Milos Foreman goes astray with Goya’s Ghosts, a beautiful disaster of a period picture that weaves its preposterous story around Francisco Goya (Stellan Skarsgård) during the Spanish Inquisition and Napoleon’s invasion of Spain. In 1792 Madrid, Brother Lorenzo (Javier Bardem) offers sham smiles while convincing his Inquisition-loving Church brethren to return to the “old ways,” which means torturing any and all heretics by “putting them to the Question,” a euphemism for hanging people from hands that are tied behind their backs. When Ines (Natalie Portman), the daughter of a wealthy businessman and Goya’s favorite muse, is imprisoned for admitting under duress to being a Jew—a charge leveled because she refused pork at the local tavern—her father invites Lorenzo over for dinner and, in the most stunningly ludicrous scene in a film chockablock with them, proceeds to prove that torture doesn’t elicit truthful confessions by stringing the priest up until he agrees to sign a paper saying he’s a monkey.
Foreman undoubtedly wants this theme, as well as the unjustness of France’s occupation of a foreign land, to have contemporary reverberations, but his film segues so quickly from the intriguingly weird to the tediously laughable that what resounds most vigorously is the silliness of Bardem’s hushed, lilting voice and the implausibility of his character’s development, which involves raping the captive Ines, going into hiding because of his monkey-business blasphemy, and then reemerging 15 years later as a blind zealot—not for the church, but for the French Revolution. While Bardem does his best with unbelievable material (which, alas, still isn’t very good), a miscast Skarsgård is adorned with a weird prosthetic nose and then largely confined to the background. It’s a position intended to reflect the artist’s role as cultural/political witness, yet one which instead simply offers the filmmakers a way to sidestep investigating the complex inspirations and motivations of their fascinating, controversial titular painter.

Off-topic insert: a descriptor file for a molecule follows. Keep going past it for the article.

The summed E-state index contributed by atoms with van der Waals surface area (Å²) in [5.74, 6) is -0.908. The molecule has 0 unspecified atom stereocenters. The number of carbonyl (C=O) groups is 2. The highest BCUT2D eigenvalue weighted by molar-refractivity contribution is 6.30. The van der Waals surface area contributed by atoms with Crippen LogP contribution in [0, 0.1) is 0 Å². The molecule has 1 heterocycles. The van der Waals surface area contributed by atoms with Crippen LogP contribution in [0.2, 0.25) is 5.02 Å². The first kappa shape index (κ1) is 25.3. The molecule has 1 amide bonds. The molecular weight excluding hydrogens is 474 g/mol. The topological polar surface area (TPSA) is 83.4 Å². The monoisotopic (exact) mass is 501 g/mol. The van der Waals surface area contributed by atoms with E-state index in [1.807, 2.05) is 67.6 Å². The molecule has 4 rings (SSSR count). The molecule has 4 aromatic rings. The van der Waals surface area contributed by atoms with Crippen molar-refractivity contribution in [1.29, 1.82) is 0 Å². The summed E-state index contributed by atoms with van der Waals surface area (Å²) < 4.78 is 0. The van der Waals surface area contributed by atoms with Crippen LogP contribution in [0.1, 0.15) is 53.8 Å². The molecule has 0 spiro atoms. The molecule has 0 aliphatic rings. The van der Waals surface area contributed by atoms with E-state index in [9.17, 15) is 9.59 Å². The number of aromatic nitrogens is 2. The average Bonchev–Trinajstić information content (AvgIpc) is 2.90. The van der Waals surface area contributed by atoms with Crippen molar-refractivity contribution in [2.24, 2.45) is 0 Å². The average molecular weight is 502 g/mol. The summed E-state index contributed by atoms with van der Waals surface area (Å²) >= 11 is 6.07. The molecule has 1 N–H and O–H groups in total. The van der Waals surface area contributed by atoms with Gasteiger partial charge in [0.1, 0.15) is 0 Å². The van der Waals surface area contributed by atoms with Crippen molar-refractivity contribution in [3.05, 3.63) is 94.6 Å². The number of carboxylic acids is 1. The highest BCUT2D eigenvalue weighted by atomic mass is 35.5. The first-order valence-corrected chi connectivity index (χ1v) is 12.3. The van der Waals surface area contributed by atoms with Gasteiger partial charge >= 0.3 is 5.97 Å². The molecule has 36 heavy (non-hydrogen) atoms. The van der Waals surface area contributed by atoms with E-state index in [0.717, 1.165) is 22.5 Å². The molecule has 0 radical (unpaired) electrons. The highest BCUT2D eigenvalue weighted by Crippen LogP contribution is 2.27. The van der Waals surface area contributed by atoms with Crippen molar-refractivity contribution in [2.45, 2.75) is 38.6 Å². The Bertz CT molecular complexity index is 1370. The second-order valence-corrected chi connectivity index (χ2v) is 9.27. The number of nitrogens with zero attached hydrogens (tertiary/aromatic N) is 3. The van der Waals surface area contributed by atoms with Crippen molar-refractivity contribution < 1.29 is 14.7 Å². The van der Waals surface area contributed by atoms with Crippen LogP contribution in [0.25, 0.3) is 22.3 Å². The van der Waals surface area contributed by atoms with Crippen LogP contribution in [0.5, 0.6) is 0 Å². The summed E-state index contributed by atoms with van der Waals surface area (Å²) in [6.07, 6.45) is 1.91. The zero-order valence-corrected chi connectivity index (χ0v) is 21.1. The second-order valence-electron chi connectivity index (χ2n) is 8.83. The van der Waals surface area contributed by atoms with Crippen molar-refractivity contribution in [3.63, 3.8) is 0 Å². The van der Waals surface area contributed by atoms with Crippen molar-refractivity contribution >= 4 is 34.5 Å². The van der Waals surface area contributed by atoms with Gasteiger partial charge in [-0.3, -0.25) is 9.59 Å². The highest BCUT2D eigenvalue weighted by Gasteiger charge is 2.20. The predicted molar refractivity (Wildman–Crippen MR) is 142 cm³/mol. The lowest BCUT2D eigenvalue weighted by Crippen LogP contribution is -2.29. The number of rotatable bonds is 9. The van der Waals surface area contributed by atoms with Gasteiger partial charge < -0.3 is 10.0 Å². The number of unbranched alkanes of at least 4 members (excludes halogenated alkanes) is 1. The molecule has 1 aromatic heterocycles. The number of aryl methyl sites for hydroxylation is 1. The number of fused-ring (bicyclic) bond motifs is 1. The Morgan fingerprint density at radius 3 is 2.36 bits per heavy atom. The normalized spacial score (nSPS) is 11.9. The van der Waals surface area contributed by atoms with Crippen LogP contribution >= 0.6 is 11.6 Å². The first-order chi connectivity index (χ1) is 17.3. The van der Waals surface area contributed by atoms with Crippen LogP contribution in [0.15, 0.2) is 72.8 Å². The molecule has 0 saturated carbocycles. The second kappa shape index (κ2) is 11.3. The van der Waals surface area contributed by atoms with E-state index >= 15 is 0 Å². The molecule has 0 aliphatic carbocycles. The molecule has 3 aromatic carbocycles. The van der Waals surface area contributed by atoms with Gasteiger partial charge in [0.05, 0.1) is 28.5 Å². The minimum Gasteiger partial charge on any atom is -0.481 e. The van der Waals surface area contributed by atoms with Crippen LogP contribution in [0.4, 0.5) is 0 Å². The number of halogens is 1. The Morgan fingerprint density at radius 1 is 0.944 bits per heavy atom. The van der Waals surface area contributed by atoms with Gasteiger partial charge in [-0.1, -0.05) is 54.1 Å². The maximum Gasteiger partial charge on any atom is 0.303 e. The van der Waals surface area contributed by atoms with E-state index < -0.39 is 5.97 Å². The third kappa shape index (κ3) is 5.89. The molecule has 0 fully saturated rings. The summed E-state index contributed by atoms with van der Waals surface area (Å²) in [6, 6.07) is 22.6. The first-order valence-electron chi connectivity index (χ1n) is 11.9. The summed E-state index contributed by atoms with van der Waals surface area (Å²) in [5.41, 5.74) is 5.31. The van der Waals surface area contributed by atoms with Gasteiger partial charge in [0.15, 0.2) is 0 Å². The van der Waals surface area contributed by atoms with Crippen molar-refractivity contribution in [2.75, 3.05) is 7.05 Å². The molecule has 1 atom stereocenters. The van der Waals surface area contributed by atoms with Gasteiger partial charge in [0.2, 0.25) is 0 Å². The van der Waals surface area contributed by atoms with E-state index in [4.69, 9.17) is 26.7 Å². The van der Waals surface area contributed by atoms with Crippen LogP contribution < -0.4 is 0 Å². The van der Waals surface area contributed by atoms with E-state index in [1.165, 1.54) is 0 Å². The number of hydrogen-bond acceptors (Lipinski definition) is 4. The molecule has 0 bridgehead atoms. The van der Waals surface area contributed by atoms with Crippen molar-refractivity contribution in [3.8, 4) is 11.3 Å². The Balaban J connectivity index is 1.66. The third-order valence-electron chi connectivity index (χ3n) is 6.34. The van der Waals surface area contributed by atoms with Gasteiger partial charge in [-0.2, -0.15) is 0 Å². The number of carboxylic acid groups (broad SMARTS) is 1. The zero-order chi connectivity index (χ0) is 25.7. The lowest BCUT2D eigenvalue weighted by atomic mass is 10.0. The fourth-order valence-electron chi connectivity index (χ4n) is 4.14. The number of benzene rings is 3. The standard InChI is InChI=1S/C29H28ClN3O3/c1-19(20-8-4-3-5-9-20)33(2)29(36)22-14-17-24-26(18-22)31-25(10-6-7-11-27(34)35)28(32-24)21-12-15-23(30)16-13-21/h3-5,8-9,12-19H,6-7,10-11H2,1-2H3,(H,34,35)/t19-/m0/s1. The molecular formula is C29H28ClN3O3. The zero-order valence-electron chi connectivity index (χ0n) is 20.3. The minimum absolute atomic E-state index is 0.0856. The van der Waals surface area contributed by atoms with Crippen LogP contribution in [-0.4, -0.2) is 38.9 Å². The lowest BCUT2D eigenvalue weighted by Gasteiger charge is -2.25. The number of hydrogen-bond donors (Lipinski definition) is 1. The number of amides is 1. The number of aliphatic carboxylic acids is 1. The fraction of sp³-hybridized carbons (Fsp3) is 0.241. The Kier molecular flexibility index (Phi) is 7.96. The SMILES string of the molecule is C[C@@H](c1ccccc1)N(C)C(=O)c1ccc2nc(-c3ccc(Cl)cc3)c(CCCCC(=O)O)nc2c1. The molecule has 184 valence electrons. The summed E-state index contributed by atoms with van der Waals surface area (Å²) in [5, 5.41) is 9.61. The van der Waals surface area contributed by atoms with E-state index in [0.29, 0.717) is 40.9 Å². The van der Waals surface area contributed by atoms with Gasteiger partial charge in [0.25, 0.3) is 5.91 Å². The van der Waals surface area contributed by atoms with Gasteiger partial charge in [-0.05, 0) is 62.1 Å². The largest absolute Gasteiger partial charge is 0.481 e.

Goya’s Ghosts affects an air of credibility and stateliness via its meticulous production design and Javier Aguirresarobe’s extravagant cinematography. Such pretension, however, clashes unpleasantly with the imprudent decision to have its cast speak in their native voices, a distracting aesthetic tack that results in a U.N.-like mishmash of diverse accents. And ultimately, its unwarranted posturing as an epic piece of historical fiction merely compounds the tedium of its simpleminded melodrama, full of ever-more improbable plot revelations, a violin recital by the out-of-place Randy Quaid as buffoonish King Carlos IV, and Portman in a double-your-goofiness performance as both Ines and her physically identical daughter Alicia, the former role requiring her to don sickly make-up and act stone-cold cuckoo and the latter primarily necessitating a bit of whorish cosmetics and some seriously comical fake teeth.